Critical Factors to consider when virtualizing Business Critical Applications: (Part 1 of 2)

Over the past few years, there has been significant acceleration in adoption of the VMware platform for virtualization of business critical applications. When vSphere 5 was introduced with its initial support for up to 32 vCPU many of the vertical scalability concerns that existed earlier were addressed. This has been increased to 64 processors with the later vSphere 5.x releases ensuring that more than 99% of all workloads will fit vertically.

Having personally worked in IT infrastructure for more than 20 years with a strong focus on implementing and managing business critical applications, I see a general reluctance from application owners to virtualize business critical applications. When virtualizing business applications there are many critical factors one should consider.  I seek to address the typical concerns of application owners about Virtualization with this multipart series on Virtualizing BCA.

CIOs and IT operations want to virtualize more because of the following advantages of virtualization:

  1. Infrastructure efficiency
  2. Simpler management
  3. Built-in availability
  4. Greater agility
  5. Simplified DR

But Application owners are usually reluctant because:

  1. Will my Application perform well? (Performance)
  2. Will it Scale? (Scalability)
  3. Can I meet my application SLAs? (Availability )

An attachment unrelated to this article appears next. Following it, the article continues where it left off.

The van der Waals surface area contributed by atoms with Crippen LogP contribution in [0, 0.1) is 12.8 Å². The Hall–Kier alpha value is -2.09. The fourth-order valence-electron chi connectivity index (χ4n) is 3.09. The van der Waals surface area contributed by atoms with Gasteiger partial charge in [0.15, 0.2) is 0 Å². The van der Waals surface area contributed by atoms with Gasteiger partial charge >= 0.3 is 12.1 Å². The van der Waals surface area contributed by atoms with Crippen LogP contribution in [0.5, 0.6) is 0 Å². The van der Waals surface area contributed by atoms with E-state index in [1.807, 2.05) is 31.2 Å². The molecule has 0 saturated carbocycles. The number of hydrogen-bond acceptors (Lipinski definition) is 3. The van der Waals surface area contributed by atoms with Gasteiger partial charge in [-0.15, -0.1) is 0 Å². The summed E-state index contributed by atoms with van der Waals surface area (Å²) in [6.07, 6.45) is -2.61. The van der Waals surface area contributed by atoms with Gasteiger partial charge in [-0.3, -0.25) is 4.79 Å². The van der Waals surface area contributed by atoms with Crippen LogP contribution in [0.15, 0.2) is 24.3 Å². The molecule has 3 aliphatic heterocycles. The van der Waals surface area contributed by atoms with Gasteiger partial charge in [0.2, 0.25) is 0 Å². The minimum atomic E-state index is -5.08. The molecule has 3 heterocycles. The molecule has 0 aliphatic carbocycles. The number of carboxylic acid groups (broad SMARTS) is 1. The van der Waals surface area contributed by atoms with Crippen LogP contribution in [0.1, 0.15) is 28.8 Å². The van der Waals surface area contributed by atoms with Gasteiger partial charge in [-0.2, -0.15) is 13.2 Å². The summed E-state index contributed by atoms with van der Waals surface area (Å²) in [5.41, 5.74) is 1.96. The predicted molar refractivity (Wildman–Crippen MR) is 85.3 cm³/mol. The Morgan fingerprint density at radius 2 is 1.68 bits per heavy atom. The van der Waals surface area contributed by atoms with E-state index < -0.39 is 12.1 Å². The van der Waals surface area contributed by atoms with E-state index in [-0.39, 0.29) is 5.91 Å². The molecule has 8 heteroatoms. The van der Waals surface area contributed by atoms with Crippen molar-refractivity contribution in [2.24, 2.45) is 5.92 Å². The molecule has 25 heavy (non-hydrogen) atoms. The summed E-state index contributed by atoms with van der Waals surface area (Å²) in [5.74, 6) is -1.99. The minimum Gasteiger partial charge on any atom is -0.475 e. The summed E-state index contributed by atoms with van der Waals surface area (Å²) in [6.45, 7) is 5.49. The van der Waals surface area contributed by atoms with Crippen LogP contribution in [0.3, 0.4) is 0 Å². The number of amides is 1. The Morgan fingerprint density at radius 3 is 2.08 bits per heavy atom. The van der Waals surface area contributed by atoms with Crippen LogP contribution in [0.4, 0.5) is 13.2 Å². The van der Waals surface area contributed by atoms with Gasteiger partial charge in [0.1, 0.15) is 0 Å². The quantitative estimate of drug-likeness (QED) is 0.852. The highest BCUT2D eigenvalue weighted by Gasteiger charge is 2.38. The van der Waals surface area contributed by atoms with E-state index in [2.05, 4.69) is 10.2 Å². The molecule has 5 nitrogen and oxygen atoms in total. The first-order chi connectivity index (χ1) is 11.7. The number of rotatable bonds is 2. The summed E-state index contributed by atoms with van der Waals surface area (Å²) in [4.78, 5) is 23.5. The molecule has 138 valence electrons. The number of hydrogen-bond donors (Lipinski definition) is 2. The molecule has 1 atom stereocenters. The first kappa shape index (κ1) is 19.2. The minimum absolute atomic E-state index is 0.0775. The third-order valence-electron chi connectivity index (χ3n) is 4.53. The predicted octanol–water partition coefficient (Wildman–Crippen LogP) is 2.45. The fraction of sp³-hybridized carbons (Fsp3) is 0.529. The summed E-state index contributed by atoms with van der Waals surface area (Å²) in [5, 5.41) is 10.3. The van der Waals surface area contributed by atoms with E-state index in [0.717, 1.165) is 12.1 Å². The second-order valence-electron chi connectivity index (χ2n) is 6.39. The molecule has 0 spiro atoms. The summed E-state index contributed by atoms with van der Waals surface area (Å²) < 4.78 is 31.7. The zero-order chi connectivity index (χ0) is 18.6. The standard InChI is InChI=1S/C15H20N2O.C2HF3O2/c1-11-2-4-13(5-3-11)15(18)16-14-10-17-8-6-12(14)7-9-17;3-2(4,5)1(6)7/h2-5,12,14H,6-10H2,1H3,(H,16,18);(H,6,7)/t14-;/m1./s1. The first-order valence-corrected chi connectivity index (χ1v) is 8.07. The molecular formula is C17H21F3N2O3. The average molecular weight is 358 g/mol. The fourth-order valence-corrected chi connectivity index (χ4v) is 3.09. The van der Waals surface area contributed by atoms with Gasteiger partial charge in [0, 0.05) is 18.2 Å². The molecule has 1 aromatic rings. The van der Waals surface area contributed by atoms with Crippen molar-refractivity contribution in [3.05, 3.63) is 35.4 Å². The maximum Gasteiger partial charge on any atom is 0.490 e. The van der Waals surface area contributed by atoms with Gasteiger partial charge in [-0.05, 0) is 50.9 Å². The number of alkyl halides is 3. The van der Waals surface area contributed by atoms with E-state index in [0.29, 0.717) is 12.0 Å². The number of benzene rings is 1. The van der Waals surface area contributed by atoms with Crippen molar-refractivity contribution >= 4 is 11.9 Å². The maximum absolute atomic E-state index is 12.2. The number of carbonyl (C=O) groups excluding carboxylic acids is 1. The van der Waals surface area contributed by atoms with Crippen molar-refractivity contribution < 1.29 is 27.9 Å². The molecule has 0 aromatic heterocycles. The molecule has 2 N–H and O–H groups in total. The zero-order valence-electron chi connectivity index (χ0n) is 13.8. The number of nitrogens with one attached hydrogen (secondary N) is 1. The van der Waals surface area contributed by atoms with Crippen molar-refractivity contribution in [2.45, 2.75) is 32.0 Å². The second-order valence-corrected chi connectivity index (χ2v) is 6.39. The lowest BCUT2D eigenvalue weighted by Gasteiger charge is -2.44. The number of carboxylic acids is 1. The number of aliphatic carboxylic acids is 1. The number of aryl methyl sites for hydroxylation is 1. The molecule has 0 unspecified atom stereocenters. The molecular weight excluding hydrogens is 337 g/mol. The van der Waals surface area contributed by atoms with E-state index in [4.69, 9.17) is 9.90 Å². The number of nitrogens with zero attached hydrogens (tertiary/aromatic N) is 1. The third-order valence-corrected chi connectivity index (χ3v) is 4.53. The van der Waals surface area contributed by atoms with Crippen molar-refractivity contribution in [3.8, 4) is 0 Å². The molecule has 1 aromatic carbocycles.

4. Can I manage it effectively? (Manageability)
  5. Will my ISV support me? (Supportability)
  6. What’s in it for me? Will my application run better? (Agility & Time to Market)


Virtual performance is about 5-6% of physical for most business critical application workloads. The benefits of virtualization and productivity improvements overshadow the small overhead it introduces.

SAP Performance within 6% of Native:

SAP Performance on vSphere vs Physical

BCA1Exchange Server Performance:

Exchange Virtualization study discussed in Running Microsoft Apps on FlexPod for VMware  shows only a 5% performance difference between virtual and physical.

Exchange performance on vSphere


Database Performance:

SQL and Oracle performance close to Native as seen in the test results below.

SQL Throughput on vSphere vs Native
Oracle RAC performance vs Native on vSphere


It is proven that the performance of the common business critical applications are very close to their physical counterparts and performance should never be a concern for virtualizing them.  During virtualization there is usually a hardware refresh to the latest and greatest hardware with superior performance to existing systems. The small overhead of virtualization is easily offset while moving to this newer hardware as part of the virtualization migration.


With the vSphere 5.x platform, almost all workloads are amenable to virtualization.  VMware capabilities, such as vNUMA allows for NUMA aware operating systems and applications to run optimally even in virtual environments.

Scalability of vSphere

BCA5Workloads can scale up dynamically as demand increases with hot add capabilities for CPU, memory and storage resources as and when needed.  One can scale up or scale out based on the application requirements.

“Scale up” versus “Scale out”


These hot add capabilities are available only in virtualized environments and help right size environments and grow them dynamically, when needed without user downtime and loss of productivity. The following graphic shows the effect of increasing CPU on an Oracle DB server by 2 vCPU demonstrating the dynamic scale up capabilities of the vSphere platform.

Oracle Hot Add CPU Illustration


Part 2 of series can be found at  “Critical Factors to consider when virtualizing Business Critical Applications: (Part 2 of 2)”